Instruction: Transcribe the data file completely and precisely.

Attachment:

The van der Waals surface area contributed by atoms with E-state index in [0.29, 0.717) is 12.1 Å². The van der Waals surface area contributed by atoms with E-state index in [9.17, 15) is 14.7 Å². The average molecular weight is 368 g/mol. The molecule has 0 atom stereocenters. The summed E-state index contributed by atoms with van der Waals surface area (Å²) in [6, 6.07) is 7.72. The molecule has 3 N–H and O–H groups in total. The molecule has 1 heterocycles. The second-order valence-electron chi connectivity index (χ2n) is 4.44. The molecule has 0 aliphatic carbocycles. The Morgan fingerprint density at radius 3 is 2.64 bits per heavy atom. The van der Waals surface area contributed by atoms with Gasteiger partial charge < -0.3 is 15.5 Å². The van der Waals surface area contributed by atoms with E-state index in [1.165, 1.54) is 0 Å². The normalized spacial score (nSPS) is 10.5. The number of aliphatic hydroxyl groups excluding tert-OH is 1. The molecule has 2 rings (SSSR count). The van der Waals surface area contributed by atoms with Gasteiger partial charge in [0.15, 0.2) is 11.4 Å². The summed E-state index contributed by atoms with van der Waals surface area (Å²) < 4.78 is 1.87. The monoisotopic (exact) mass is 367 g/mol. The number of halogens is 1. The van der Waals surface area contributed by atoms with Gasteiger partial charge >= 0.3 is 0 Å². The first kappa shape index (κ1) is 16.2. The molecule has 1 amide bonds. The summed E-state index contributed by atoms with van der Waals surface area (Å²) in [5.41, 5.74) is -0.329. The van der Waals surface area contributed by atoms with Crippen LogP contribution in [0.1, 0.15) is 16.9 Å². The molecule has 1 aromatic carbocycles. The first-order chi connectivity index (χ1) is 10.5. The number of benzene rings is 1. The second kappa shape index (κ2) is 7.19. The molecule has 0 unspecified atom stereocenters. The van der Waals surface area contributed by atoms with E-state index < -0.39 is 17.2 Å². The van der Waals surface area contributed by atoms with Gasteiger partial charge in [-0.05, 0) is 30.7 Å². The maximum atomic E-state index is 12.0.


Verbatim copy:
The van der Waals surface area contributed by atoms with E-state index in [0.29, 0.717) is 12.1 Å². The van der Waals surface area contributed by atoms with E-state index in [9.17, 15) is 14.7 Å². The average molecular weight is 368 g/mol. The molecule has 0 atom stereocenters. The summed E-state index contributed by atoms with van der Waals surface area (Å²) in [6, 6.07) is 7.72. The molecule has 3 N–H and O–H groups in total. The molecule has 1 heterocycles. The second-order valence-electron chi connectivity index (χ2n) is 4.44. The molecule has 0 aliphatic carbocycles. The Morgan fingerprint density at radius 3 is 2.64 bits per heavy atom. The van der Waals surface area contributed by atoms with Gasteiger partial charge < -0.3 is 15.5 Å². The van der Waals surface area contributed by atoms with E-state index in [1.165, 1.54) is 0 Å². The normalized spacial score (nSPS) is 10.5. The number of aliphatic hydroxyl groups excluding tert-OH is 1. The molecule has 2 rings (SSSR count). The van der Waals surface area contributed by atoms with Gasteiger partial charge in [0.15, 0.2) is 11.4 Å². The summed E-state index contributed by atoms with van der Waals surface area (Å²) < 4.78 is 1.87. The monoisotopic (exact) mass is 367 g/mol. The number of halogens is 1. The van der Waals surface area contributed by atoms with Gasteiger partial charge >= 0.3 is 0 Å². The first kappa shape index (κ1) is 16.2. The molecule has 1 amide bonds. The summed E-state index contributed by atoms with van der Waals surface area (Å²) in [5.41, 5.74) is -0.329. The van der Waals surface area contributed by atoms with Crippen LogP contribution in [0.1, 0.15) is 16.9 Å². The molecule has 1 aromatic carbocycles. The first-order chi connectivity index (χ1) is 10.5. The number of benzene rings is 1. The second kappa shape index (κ2) is 7.19. The molecule has 0 unspecified atom stereocenters. The van der Waals surface area contributed by atoms with E-state index < -0.39 is 17.2 Å². The van der Waals surface area contributed by atoms with Gasteiger partial charge in [-0.05, 0) is 30.7 Å². The maximum atomic E-state index is 12.0.